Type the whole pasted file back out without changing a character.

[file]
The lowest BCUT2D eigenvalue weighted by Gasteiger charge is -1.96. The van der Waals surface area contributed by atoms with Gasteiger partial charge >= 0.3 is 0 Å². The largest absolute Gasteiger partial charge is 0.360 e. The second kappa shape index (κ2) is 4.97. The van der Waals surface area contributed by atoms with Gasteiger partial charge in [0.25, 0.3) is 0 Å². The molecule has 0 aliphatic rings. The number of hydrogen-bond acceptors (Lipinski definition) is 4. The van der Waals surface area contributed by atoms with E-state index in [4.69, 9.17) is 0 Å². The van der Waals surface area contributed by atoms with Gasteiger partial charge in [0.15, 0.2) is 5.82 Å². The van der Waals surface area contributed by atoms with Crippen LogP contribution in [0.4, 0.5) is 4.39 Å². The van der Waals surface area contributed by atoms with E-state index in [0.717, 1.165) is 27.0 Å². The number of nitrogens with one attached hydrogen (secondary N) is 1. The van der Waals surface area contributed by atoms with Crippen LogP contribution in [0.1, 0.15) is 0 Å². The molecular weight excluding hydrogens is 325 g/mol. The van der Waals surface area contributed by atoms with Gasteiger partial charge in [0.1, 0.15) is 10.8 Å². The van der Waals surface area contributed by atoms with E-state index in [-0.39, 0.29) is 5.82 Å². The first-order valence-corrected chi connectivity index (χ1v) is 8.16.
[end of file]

The lowest BCUT2D eigenvalue weighted by Gasteiger charge is -1.96. The van der Waals surface area contributed by atoms with Gasteiger partial charge >= 0.3 is 0 Å². The largest absolute Gasteiger partial charge is 0.360 e. The second kappa shape index (κ2) is 4.97. The van der Waals surface area contributed by atoms with Gasteiger partial charge in [0.25, 0.3) is 0 Å². The molecule has 0 aliphatic rings. The number of hydrogen-bond acceptors (Lipinski definition) is 4. The van der Waals surface area contributed by atoms with E-state index in [4.69, 9.17) is 0 Å². The van der Waals surface area contributed by atoms with Gasteiger partial charge in [0.15, 0.2) is 5.82 Å². The van der Waals surface area contributed by atoms with Crippen LogP contribution in [0.4, 0.5) is 4.39 Å². The van der Waals surface area contributed by atoms with E-state index in [0.717, 1.165) is 27.0 Å². The number of nitrogens with one attached hydrogen (secondary N) is 1. The van der Waals surface area contributed by atoms with Crippen LogP contribution in [0.1, 0.15) is 0 Å². The molecular weight excluding hydrogens is 325 g/mol. The van der Waals surface area contributed by atoms with Gasteiger partial charge in [0.1, 0.15) is 10.8 Å². The van der Waals surface area contributed by atoms with E-state index in [-0.39, 0.29) is 5.82 Å². The first-order valence-corrected chi connectivity index (χ1v) is 8.16.